The globally prominent banks that formed a joint venture last fall in electronic commerce security have officially incorporated under the name Identrus.
Unveiling the name Monday, the New York-based group, which had been known informally as the global trust organization, also said two banks are in "advanced negotiations" to take ownership stakes.
Those institutions-Canadian Imperial Bank of Commerce and Sanwa Bank Ltd. of Japan-would bring the consortium up to 10 and add some desired geographical diversity.
Identrus president and chief executive officer Guy S. Tallent pointed out that both banks have international coverage, with Sanwa being especially strong throughout Asia. He said he expects an unspecified number of banks from various regions to join the ownership circle; hundreds more could come in as what are called "level one" participants.
The founders were BankAmerica Corp., Bankers Trust Corp., Chase Manhattan Corp., and Citigroup of the United States; ABN Amro of the Netherlands; Barclays Bank of the United Kingdom; and Deutsche Bank and Hypo Vereinsbank of Germany.
Identrus aims to facilitate electronic transactions among millions of businesses by having their identities digitally certified by banks.
Mr. Tallent said the first bank-customer pilots should be under way by late summer.
"Our objective is to have a fully functional, operational system ready for any bank and its customers to plug into as early as possible in the first quarter of 2000," he said in an interview.
Also on Monday it was announced that Certco Inc., a digital security company that played a key role in forming the consortium, will not be taking an equity position in it. Certco is a competitor of others that will want to offer certification technology to banks and their customers within the Identrus framework.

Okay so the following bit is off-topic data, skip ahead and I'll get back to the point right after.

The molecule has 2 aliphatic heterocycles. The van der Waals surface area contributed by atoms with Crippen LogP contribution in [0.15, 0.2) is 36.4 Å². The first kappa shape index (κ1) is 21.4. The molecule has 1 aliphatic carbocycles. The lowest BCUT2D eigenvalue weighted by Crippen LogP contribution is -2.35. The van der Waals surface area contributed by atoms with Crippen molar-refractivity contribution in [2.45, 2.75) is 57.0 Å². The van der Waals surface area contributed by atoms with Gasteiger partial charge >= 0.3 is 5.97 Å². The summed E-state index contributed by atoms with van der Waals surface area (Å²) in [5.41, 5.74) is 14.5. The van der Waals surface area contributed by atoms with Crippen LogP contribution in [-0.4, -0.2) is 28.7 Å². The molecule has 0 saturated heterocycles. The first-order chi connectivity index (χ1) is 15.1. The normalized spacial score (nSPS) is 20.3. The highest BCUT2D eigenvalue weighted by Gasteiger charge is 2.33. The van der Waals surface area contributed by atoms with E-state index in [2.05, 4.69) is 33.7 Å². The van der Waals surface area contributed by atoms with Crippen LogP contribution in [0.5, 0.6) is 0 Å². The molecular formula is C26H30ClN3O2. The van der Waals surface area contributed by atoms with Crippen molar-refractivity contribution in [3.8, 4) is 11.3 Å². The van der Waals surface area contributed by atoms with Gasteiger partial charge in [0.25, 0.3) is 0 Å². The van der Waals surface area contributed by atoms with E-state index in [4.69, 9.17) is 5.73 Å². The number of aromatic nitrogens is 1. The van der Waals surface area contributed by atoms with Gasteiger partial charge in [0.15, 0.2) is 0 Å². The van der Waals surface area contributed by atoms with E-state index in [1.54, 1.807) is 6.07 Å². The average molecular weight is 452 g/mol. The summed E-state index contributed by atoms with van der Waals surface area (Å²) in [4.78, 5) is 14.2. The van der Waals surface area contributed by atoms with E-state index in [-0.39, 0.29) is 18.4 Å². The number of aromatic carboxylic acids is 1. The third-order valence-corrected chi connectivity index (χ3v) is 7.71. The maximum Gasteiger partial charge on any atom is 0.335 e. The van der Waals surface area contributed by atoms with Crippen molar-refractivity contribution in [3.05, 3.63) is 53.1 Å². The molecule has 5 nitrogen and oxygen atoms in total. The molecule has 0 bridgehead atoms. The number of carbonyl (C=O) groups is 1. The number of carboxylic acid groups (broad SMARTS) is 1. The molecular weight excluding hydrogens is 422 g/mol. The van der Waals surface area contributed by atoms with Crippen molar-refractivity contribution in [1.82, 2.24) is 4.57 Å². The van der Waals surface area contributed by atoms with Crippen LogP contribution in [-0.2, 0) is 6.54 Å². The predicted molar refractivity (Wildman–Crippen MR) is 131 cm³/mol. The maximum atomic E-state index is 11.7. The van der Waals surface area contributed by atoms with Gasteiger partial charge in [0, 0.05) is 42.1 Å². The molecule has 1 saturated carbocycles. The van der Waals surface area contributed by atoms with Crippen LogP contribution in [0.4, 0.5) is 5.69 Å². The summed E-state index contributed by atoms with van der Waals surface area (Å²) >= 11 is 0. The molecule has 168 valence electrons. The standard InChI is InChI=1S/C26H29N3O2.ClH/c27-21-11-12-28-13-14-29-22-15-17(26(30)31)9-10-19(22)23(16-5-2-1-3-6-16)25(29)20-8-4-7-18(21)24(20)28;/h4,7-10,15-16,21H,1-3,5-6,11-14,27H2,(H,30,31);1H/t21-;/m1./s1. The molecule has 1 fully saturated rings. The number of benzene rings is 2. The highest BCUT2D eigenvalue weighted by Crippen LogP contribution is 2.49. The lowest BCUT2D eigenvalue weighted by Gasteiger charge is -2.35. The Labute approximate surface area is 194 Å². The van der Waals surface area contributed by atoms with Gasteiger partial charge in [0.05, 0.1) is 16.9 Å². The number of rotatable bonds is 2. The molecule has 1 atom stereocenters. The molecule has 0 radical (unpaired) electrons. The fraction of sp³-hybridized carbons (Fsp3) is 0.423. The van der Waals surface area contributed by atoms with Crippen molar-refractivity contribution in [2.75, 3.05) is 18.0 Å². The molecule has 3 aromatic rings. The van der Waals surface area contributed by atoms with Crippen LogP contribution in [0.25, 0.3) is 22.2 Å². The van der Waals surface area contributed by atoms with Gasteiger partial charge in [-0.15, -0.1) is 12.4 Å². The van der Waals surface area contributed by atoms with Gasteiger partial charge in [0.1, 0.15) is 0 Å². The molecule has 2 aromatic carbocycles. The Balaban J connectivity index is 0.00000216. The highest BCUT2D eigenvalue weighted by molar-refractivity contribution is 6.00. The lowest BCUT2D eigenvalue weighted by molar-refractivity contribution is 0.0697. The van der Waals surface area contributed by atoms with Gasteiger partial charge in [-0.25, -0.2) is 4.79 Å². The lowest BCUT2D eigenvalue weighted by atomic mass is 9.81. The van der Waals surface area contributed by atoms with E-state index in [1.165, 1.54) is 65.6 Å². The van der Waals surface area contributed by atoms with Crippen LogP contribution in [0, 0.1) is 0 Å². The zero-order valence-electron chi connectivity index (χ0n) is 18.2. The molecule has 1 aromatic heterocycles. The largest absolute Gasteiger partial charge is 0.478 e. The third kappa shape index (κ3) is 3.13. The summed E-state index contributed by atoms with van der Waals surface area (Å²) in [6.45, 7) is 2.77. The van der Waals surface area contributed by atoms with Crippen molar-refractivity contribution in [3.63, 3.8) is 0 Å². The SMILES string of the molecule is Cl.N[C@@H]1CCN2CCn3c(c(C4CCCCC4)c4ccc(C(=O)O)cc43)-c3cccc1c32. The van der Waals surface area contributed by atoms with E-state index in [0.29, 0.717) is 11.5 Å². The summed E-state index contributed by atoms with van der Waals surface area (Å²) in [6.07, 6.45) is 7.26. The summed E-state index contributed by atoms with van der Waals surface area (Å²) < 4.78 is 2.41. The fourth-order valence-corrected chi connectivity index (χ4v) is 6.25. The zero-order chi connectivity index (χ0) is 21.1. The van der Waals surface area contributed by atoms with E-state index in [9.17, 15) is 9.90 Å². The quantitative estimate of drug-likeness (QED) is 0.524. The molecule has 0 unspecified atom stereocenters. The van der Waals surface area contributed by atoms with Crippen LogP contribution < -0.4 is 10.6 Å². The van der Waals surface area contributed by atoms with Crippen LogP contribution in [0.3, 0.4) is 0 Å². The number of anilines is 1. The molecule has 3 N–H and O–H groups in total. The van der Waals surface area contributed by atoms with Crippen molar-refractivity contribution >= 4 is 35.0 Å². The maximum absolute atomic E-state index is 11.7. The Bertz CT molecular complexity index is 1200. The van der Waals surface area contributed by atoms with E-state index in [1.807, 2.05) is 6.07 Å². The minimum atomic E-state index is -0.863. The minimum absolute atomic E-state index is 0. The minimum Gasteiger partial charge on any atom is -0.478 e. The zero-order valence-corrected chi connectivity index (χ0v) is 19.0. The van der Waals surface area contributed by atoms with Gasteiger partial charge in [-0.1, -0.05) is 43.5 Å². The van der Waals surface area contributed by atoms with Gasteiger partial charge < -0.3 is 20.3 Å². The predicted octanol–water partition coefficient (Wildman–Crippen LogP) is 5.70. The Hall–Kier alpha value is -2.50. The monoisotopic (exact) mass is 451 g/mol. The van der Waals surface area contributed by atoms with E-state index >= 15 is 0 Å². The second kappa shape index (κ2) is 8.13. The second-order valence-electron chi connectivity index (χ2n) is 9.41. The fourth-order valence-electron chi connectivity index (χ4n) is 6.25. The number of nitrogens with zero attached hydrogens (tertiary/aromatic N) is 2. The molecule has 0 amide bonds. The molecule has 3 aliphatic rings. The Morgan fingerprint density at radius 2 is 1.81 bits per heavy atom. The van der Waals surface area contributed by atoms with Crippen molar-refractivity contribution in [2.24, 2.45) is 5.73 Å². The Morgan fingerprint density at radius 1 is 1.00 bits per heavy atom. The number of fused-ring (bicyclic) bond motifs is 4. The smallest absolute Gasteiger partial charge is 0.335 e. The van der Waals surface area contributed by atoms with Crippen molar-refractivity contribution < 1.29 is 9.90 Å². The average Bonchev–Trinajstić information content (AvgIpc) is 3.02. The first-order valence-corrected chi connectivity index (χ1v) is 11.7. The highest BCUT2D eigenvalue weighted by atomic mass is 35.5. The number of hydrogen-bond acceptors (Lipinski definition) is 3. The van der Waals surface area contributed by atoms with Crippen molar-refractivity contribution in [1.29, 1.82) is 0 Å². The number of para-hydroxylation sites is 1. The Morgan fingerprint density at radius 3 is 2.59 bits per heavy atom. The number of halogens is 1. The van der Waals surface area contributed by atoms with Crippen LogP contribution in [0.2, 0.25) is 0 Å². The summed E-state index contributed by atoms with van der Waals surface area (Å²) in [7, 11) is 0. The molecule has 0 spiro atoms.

John Herron, president and chief executive officer of New York-based Certco, a spinoff of Bankers Trust, said its relinquishing of an ownership position would send an important message about "absolute neutrality."
"We believe that the long-term success of Identrus depends on having a platform open to a wide range of leading technology providers," Mr. Herron said.
Reinforcing that message, several companies active in the data encryption and digital certificate market issued statements of support for Identrus. These included Entrust Technologies Inc. of Plano, Tex.; Zergo Holdings of the United Kingdom and its Baltimore operating unit; and Valicert Inc., a California company with technology for assuring the validity of presented certificates.
Identrus provides a rallying point for these and other vendors on the issues of open standards and interoperability. All would operate under a data encryption hierarchy based on a root key, which Mr. Tallent said could be provided by Certco or others.
Any bank that would be vouching for the on-line identities of business customers would make its own vendor choice.
Fifteen vendors recently participated in an "interoperability day" to underscore that openness. Mr. Tallent said their feedback will be useful in fine-tuning the specifications the trust organization published for comment in February.